The red, white and blue barber's pole represents bloodletting. Bloodletting was a surgical ritual performed during an era when barbers offered versatility by performing both personal care and medical procedures.
The red in the pole represents blood, while the white represents the bandages used to care for the wound. While the red and white pole is prevalent in Europe, the blue is an addition in American barber poles, and may be symbolic of blue veins or patriotism.
The bloodletting procedure was once limited to clergymen until Pope Alexander III prohibited them from performing the ritual. Barbers then took over the procedure. Bloodletting was performed by barbers using a sharp razor. The patient would hold a stick to make the veins appear more prominent. This stick is thought to represent the barber's pole. The barber would then slice a vein and let it bleed. This procedure was thought to cure many ailments. Barbers were often consulted for the service of bloodletting due to their knowledge of shaving and access to sharp razors during a time when doctors were considered too busy to perform the administrative procedure.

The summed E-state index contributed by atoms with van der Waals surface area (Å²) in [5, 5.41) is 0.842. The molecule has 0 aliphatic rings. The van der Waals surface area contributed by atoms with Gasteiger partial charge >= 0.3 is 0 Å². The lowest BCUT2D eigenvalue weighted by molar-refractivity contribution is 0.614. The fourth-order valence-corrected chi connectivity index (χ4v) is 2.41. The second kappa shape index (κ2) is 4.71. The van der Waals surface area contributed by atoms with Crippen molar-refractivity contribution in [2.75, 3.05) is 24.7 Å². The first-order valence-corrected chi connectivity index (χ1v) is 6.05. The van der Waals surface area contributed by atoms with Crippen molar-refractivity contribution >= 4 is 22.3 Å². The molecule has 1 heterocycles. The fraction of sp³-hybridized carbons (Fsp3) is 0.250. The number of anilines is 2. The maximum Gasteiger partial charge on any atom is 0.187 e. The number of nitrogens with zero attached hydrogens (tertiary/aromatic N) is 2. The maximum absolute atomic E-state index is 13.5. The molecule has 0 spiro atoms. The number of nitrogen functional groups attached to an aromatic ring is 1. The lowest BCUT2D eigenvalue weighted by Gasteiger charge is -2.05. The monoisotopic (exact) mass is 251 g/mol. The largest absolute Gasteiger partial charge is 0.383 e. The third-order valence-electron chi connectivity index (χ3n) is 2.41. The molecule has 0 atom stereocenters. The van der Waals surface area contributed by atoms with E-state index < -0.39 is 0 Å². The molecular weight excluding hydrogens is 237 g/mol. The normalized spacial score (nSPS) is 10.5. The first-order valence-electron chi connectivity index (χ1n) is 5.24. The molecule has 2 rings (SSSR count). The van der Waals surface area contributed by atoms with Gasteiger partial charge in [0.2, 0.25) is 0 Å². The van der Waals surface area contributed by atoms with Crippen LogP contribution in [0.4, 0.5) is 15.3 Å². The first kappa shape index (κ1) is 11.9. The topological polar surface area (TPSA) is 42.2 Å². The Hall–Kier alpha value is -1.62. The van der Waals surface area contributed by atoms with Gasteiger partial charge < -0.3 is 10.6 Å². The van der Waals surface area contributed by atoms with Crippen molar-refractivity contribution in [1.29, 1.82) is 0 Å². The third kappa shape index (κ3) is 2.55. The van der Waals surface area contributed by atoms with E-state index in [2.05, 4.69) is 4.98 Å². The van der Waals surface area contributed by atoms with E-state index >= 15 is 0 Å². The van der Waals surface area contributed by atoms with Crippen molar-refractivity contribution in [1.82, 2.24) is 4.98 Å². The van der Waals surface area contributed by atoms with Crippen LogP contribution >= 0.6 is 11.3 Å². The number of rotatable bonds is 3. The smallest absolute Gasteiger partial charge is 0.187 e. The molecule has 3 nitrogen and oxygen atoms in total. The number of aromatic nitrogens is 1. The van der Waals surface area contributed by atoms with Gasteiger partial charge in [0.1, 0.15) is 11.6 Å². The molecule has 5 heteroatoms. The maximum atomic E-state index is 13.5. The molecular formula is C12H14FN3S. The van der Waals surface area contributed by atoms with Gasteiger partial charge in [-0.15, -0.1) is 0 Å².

In addition to bloodletting, people visited barbers for tooth pulling, broken bone settings, haircuts, and shaves. By the mid-1500s, barbers were no longer allowed to perform medical procedures due to fears of infection and better medical knowledge, but the red, white and blue poles remain a nostalgic symbol of the classic barber's shop.